Because the focus is on sustainability, there is no air conditioning or fans in the rooms. This isn’t that uncommon in most of Denmark. It does mean it can get a bit warm during the hottest summer days, but fortunately the windows open all the way and let in a good breeze at night. With the windows open, you can hear a lot of chatter from the restaurants and bars across the street, but there are earplugs offered for free in the stairwell. I recommend taking advantage of them if you didn’t bring your own.

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The Café Mellemrummet:

The café is open at 9 am each morning until varying hours at night (the earliest close time being 10pm on Sundays, with the latest being 2 am on Friday and Saturday). They serve all manners of coffee and tea, a few little snacks, and wine, beer, and cocktails. A coffee or latte will cost you between $2-3.50 USD and a glass of wine was around $5. In comparison to the rest of Scandinavia this is quite reasonable, and you probably won’t find much cheaper prices outside of the café in Copenhagen either.

 

All proceeds from Café Mellemrummet (and the rest of the Globahagen hostel) go toward a set cause chosen by Action Aid Denmark. In 2016, these proceeds were focused on projects in Zambia and Denmark.

 

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The Costs:

For three nights in a room with 4 double-bunk beds (8 bunks total) and a double bed on top, I paid $118 USD, sheets included. At an average of just under $40 per night, I felt like this was really reasonable for all the amenities of the Globalhagen Hostel. With the wifi being pretty reliable, I found I saved a bit of money too by not having to frequent a separate café and make regular coffee purchases to get their wifi password. (This might be a nicer feature if you’re working while you’re traveling).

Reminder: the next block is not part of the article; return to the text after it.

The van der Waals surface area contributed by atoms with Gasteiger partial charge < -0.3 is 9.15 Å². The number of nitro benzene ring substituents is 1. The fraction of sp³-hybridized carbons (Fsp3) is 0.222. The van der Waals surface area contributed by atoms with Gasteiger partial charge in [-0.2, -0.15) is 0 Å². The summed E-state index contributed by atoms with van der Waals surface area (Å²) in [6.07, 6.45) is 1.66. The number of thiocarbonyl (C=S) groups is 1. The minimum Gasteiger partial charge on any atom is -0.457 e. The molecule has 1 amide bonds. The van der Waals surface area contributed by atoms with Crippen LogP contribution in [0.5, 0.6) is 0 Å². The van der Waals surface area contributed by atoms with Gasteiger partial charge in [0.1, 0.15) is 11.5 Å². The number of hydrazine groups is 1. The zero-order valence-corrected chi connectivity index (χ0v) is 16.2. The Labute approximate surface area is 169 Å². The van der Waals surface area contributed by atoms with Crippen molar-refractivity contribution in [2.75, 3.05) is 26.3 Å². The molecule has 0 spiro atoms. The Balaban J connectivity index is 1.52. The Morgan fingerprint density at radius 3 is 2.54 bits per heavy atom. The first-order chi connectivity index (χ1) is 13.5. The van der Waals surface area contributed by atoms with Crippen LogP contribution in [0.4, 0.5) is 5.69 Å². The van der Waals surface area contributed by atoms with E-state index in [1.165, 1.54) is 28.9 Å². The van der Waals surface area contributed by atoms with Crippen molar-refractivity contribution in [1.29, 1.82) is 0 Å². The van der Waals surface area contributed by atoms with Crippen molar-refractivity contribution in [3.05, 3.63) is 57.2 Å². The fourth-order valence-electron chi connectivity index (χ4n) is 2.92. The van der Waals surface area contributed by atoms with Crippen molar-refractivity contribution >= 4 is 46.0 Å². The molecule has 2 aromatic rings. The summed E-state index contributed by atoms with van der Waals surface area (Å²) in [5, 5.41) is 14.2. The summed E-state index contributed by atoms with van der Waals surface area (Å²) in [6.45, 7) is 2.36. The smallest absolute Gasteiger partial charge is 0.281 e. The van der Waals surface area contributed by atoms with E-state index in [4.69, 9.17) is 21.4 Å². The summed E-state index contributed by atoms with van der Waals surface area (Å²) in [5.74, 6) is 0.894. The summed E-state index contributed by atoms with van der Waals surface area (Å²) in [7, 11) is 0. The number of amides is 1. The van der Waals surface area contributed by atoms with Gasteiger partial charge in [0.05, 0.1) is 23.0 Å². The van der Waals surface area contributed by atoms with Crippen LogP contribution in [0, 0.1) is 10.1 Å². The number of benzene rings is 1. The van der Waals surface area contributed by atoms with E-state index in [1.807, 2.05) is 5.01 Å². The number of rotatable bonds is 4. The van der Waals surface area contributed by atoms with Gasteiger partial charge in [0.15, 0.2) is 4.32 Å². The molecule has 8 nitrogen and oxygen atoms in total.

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The Location:

From the main train station, it was about a 30 to 40-minute walk to the hostel. We were a 15-minute walk from several parks and botanical gardens, and there were restaurants and cafes on our street and in every direction from us. Similarly, it was about a 30 to 40-minute walk to the docks (where you can see the classic colorful buildings of Copenhagen), to Christiania, the major shopping districts, and just about all the other biggest sites in Copenhagen. Public transportation is pretty easily available for a low cost. I loved walking through the city to explore though, and found the Globalhagen Hostel to be a great location for a home-base.

 

 

 

Final Thoughts:

I’ve never been to a hostel that was non-profit and focused on sustainability, so I immediately fell in love with the Globalhagen Hostel. I found all the volunteers to be super friendly and helpful (and also well skilled at making café lattes and other lovely coffee drinks). With a great location, comfortable amenities, and a price tag that doesn’t make you immediately cringe, I’d quickly recommend it to anyone looking for a place to stay in Copenhagen.

 

Let me know if you’ve been to Globalhagen Hostel or know of any other non-profit or eco-friendly hostels around the world! I’d love to add them to my accommodations bucket list.

 

Are you sold and ready to book? If you want to support Suitcase Six, use the affiliate link below to book and I’ll get a teeny commission at no extra cost to you. Big hugs and love in advance if you choose to help me out. 

 

—> Book a room at Globalhagen Hostel <—

 


THANKS FOR READING GLOBALHAGEN HOSTEL!

Looking for more on accommodations or Scandinavian travel? Try these next:

Oslo to Bergen: A Train Ride To Remember

The Residence Les Ecrins

Costs of Travel in Scandinavia: What I Spent in 3 Weeks 

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Suitcase Six Globalhagen-Hostel-pin Globalhagen Hostel: A Top Choice in Copenhagen for Sustainable Travelers

Sarah is a 24-year-old working in juvenile justice who loves to travel the world (if you haven't gathered that already). I'm a proud cat mom, coffee-addict, and Harry Potter fanatic with an over reliance on list-making. Welcome to my little slice of the internet, where I'll try to convince you that work and travel are NOT mutually exclusive.